The forestry organization and its relationship with local people in the Eastern Black Sea Region of Turkey
New Medit, vol 7, n. 4, (December 2008), pp. 47-53
Jel classification: Q230, Q280
The Forestry Organization is one of the oldest and most well-established authorities in Turkey. After the Republic of Turkey was founded, laws were passed to prohibit the free exploitation of forests and to only authorize the State exploitation of timber. The law no. 4785 was then issued in 1945 to expropriate all forests. Since the Forestry Organization was in charge of enforcing these laws, its relationship with people deteriorated in time. The relationship between the Forestry Organization and people has not been restored yet, mainly because rural people still suffer from poverty and mainly live in or around forests. The area of study of this article is composed of seven provinces of the Black Sea Region in Turkey, where there are 3,228,904 inhabitants, corresponding to 5% of the total Turkish population. Approximately 51% of this local population live in rural areas, a percentage that is much higher than the national average (34%). Eighty-two forest villages located within twenty-five boroughs and seven cities in the Eastern Black Sea Region have been selected to be studied. Rural poverty is more dominant in these villages than in the rest of the area. A questionnaire containing 111 questions was designed to find out the type of relationship existing between rural people and the Forestry Organization. A poll was held to examine the effects of two variables: the province of origin and the personal thoughts on official forestry policy. The Simple Correspondence Analysis (SCA) technique was employed in this study. On the basis of the results of this study, the authors suggest measures to take.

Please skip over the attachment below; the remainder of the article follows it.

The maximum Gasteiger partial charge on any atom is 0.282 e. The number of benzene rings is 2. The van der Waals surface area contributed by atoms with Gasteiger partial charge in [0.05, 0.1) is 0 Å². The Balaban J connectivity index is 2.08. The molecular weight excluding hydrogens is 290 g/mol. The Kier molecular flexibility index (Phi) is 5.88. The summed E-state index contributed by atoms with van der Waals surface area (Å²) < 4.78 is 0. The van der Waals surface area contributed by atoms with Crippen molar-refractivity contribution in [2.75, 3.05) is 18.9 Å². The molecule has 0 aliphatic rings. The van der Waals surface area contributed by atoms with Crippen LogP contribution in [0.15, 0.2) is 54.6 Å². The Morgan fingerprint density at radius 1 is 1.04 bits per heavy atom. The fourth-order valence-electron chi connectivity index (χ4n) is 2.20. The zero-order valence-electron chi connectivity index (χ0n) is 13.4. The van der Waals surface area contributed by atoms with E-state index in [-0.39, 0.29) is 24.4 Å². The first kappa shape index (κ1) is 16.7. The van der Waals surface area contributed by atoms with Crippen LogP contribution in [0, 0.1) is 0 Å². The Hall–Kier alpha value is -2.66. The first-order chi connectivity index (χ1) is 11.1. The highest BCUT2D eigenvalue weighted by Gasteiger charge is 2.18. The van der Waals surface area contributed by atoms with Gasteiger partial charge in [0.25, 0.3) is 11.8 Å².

Forestry Organisation, rural people, Black Sea Region
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